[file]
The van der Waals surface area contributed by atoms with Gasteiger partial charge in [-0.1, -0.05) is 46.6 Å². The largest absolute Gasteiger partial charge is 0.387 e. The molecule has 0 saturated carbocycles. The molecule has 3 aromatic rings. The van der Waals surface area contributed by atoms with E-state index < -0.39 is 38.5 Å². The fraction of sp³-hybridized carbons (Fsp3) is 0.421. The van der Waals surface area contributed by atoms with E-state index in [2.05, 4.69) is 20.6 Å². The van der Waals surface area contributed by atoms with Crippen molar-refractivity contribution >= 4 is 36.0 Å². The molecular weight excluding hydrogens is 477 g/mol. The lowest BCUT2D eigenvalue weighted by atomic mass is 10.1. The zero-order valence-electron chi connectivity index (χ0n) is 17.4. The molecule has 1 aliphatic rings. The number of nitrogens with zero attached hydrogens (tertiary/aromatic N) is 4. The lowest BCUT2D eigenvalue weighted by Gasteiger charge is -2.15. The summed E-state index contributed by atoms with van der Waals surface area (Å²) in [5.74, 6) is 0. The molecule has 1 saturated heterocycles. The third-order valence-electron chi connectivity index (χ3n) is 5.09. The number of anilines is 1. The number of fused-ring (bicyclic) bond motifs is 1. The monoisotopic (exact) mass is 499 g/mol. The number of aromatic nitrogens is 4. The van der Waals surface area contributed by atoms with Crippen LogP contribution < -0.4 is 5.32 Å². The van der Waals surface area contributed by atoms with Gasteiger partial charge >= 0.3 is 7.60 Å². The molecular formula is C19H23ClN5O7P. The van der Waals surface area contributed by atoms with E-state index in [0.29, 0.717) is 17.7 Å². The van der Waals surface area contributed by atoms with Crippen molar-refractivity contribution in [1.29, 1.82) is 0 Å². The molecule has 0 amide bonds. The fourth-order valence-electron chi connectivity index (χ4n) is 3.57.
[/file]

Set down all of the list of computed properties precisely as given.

The van der Waals surface area contributed by atoms with Gasteiger partial charge in [-0.1, -0.05) is 46.6 Å². The largest absolute Gasteiger partial charge is 0.387 e. The molecule has 0 saturated carbocycles. The molecule has 3 aromatic rings. The van der Waals surface area contributed by atoms with E-state index < -0.39 is 38.5 Å². The fraction of sp³-hybridized carbons (Fsp3) is 0.421. The van der Waals surface area contributed by atoms with E-state index in [2.05, 4.69) is 20.6 Å². The van der Waals surface area contributed by atoms with Crippen molar-refractivity contribution >= 4 is 36.0 Å². The molecular weight excluding hydrogens is 477 g/mol. The lowest BCUT2D eigenvalue weighted by atomic mass is 10.1. The zero-order valence-electron chi connectivity index (χ0n) is 17.4. The molecule has 1 aliphatic rings. The number of nitrogens with zero attached hydrogens (tertiary/aromatic N) is 4. The lowest BCUT2D eigenvalue weighted by Gasteiger charge is -2.15. The summed E-state index contributed by atoms with van der Waals surface area (Å²) in [5.74, 6) is 0. The molecule has 1 saturated heterocycles. The third-order valence-electron chi connectivity index (χ3n) is 5.09. The number of anilines is 1. The number of fused-ring (bicyclic) bond motifs is 1. The monoisotopic (exact) mass is 499 g/mol. The number of aromatic nitrogens is 4. The van der Waals surface area contributed by atoms with Crippen LogP contribution < -0.4 is 5.32 Å². The van der Waals surface area contributed by atoms with Gasteiger partial charge >= 0.3 is 7.60 Å². The molecular formula is C19H23ClN5O7P. The van der Waals surface area contributed by atoms with E-state index in [0.29, 0.717) is 17.7 Å². The van der Waals surface area contributed by atoms with Crippen molar-refractivity contribution in [1.29, 1.82) is 0 Å². The molecule has 0 amide bonds. The fourth-order valence-electron chi connectivity index (χ4n) is 3.57.